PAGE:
Depreciation: Commercial Real Estate’s Gorgeous Tax Shelter

I remember a client of mine explained to me years ago that there are four reasons someone invests in Commercial Real Estate:

  1. Appreciation – the idea that the property is worth more over time – it appreciates
  2. Cashflow – the very real dollars that the property pays on a regular basis as the tenant(s) pay rent
  3. Equity – the rents also provide the dollars needed to pay down the loan on the property reducing the principal owed and increasing equity. In essence, the tenants are paying the loan payment for you.
  4. Depreciation – the subject of this post and the most misunderstood of the four.

The text book definition of depreciation is this: the monetary value of an asset decreases over time due to use, wear and tear, or obsolescence. This decrease is measured as depreciation. In simple terms, depreciation means you do not pay as much income tax as you would have otherwise. Let me give you an example.

I have a client who is closing on a retail investment property next week. He is going to pay approximately $2,400,000 for the property. Because of the depreciation, he will reduce the amount of taxes he pays by nearly $20,000…a year!

Here is how it works. The federal government wants you to invest in commercial real estate. And because buildings wear out over time, they let you depreciate the value of the property over time. For commercial properties like retail, office, industrial, self-storage, etc., you are allowed to depreciate the value over 39 years. For residential properties like single family rentals or apartments, you can depreciate the value over 27.5 years. Don’t ask me where 39 and 27.5 years come from – I have no clue.

The Rules

  1. You can’t depreciate land. Land is considered to be indestructible and perpetual. Buildings wear out, but the dirt below it doesn’t. My client doesn’t get to depreciate $2,400,000 for the property he is buying. He will allocate around $500,000 in value to the land, and the remaining $1,900,000 is allocated to the building. He will then depreciate $1,900,000 over 39 years or $48,717.95 a year.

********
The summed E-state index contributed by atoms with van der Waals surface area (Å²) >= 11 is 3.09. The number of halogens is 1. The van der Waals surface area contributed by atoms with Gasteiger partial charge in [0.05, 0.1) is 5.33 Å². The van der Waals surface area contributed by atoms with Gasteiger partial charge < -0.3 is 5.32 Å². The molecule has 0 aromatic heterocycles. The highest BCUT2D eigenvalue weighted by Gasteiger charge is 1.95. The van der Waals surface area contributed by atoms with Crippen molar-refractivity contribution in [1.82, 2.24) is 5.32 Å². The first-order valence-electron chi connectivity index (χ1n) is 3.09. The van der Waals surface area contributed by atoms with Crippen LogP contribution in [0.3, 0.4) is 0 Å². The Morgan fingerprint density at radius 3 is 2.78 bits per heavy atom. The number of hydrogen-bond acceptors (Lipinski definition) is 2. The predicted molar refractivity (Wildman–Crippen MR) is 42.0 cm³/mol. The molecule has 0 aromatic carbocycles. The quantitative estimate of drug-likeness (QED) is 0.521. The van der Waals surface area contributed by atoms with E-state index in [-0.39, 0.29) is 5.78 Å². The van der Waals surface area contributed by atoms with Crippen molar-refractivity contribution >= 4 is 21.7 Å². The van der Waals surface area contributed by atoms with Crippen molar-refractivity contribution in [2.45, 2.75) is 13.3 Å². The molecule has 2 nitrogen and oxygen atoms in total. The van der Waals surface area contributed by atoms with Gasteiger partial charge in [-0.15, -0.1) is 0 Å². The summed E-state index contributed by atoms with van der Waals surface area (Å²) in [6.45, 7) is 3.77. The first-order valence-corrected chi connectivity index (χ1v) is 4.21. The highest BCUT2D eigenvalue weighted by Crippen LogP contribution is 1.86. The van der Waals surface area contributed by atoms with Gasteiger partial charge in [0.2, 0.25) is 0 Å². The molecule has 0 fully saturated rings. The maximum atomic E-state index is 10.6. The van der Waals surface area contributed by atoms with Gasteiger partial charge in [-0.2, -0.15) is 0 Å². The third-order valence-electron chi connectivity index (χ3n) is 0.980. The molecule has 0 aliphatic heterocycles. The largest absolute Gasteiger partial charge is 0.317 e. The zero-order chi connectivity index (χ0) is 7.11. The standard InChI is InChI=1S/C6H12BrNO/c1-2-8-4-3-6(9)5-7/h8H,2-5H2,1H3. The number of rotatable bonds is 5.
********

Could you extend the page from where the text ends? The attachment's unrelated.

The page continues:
2. Depreciation is a phantom expense. The way my client will use the depreciation of $48,717.95 a year is to reduce his taxable income. It is an expense line item on his tax return that he doesn’t actually have to pay. For example, if my client makes $400,000 in 2022, his taxable income would be reduce by $48,717.95, and he would pay taxes on $351,282.05. If his tax rate with federal and state taxes is around 40%, his tax savings would be $48,717.95 x 40% – or $19,487.18. Not bad!
  3. Depreciation only reduces passive income. Passive income is defined as income generated by activities that lack your material participation. Rental income qualifies as passive income. If you own a business but aren’t involved in the day to day operations, that would be passive income. It does not reduce W-2 income. Unless…you are a real estate professional. If you are a real estate professional, ALL of your income is eligible to be reduced by depreciation. To qualify as a real estate professional per the IRS, half of your work must be in the real estate profession (broker, developer, agent, etc.), and you must spend 750 hours in the tax year doing that work. (If you are generally an awesome human and are interested in becoming a real estate professional, let me know. I’m always looking for great talent!)
  4. You will get taxed when you sell the property. This one surprises people. The federal government give us this awesome tax deduction, but Uncle Sam is going to get his eventually. This tax is called cost recovery, and it is triggered when you sell the property. For every dollar your depreciated, you have to give your silver-haired uncle a quarter. So let’s say my client keeps his property for ten years. He would depreciate his retail center by $487,179.50 over those 10 years. When he sells, he will have to pay the government cost recovery tax of $121,794.88. Is that a good deal? It’s not as good as pay no tax, but I’ll take this deal. He will save around $195,000 while he owns the property because of depreciation, but will pay $121,794.88 when he sells. I’ll take that deal every time.

There is a way to indefinitely defer the cost recovery tax (as well as capital gains tax) when you sell commercial real estate. It is the method I use, and most of my clients use, to completely avoid paying this tax – as well as capital gains tax. If you would like to learn more about this method, I’ve written a short ebook that you can download by clicking the button below. It explains how to execute a 1031 Tax-Deferred Exchange which is one of the most powerful wealth building tools available for commercial real estate.